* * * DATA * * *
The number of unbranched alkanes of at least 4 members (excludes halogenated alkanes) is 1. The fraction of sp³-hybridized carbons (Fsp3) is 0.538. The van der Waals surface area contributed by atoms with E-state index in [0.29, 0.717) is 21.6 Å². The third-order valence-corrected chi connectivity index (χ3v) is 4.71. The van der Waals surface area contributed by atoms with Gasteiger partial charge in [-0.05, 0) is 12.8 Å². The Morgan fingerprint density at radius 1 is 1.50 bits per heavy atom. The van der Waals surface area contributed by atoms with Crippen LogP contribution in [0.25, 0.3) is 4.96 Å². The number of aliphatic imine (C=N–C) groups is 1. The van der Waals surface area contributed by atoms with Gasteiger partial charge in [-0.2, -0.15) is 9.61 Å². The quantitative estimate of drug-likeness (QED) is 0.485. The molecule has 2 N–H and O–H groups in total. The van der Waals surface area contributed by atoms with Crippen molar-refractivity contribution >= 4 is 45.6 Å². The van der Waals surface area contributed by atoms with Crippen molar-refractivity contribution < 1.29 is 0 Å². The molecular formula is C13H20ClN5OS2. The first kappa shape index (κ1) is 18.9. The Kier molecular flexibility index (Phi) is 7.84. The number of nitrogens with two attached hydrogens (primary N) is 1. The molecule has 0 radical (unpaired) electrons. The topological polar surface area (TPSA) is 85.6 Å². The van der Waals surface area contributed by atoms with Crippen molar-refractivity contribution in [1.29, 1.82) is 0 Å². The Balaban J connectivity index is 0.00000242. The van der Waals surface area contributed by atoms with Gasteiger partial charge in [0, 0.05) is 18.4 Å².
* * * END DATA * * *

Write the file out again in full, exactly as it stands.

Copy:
The number of unbranched alkanes of at least 4 members (excludes halogenated alkanes) is 1. The fraction of sp³-hybridized carbons (Fsp3) is 0.538. The van der Waals surface area contributed by atoms with E-state index in [0.29, 0.717) is 21.6 Å². The third-order valence-corrected chi connectivity index (χ3v) is 4.71. The van der Waals surface area contributed by atoms with Gasteiger partial charge in [-0.05, 0) is 12.8 Å². The Morgan fingerprint density at radius 1 is 1.50 bits per heavy atom. The van der Waals surface area contributed by atoms with Crippen LogP contribution in [0.25, 0.3) is 4.96 Å². The number of aliphatic imine (C=N–C) groups is 1. The van der Waals surface area contributed by atoms with Gasteiger partial charge in [-0.2, -0.15) is 9.61 Å². The quantitative estimate of drug-likeness (QED) is 0.485. The molecule has 2 N–H and O–H groups in total. The van der Waals surface area contributed by atoms with Crippen molar-refractivity contribution >= 4 is 45.6 Å². The van der Waals surface area contributed by atoms with Crippen molar-refractivity contribution < 1.29 is 0 Å². The molecular formula is C13H20ClN5OS2. The first kappa shape index (κ1) is 18.9. The Kier molecular flexibility index (Phi) is 7.84. The number of nitrogens with two attached hydrogens (primary N) is 1. The molecule has 0 radical (unpaired) electrons. The topological polar surface area (TPSA) is 85.6 Å². The van der Waals surface area contributed by atoms with Crippen molar-refractivity contribution in [1.29, 1.82) is 0 Å². The Balaban J connectivity index is 0.00000242. The van der Waals surface area contributed by atoms with Gasteiger partial charge in [0, 0.05) is 18.4 Å².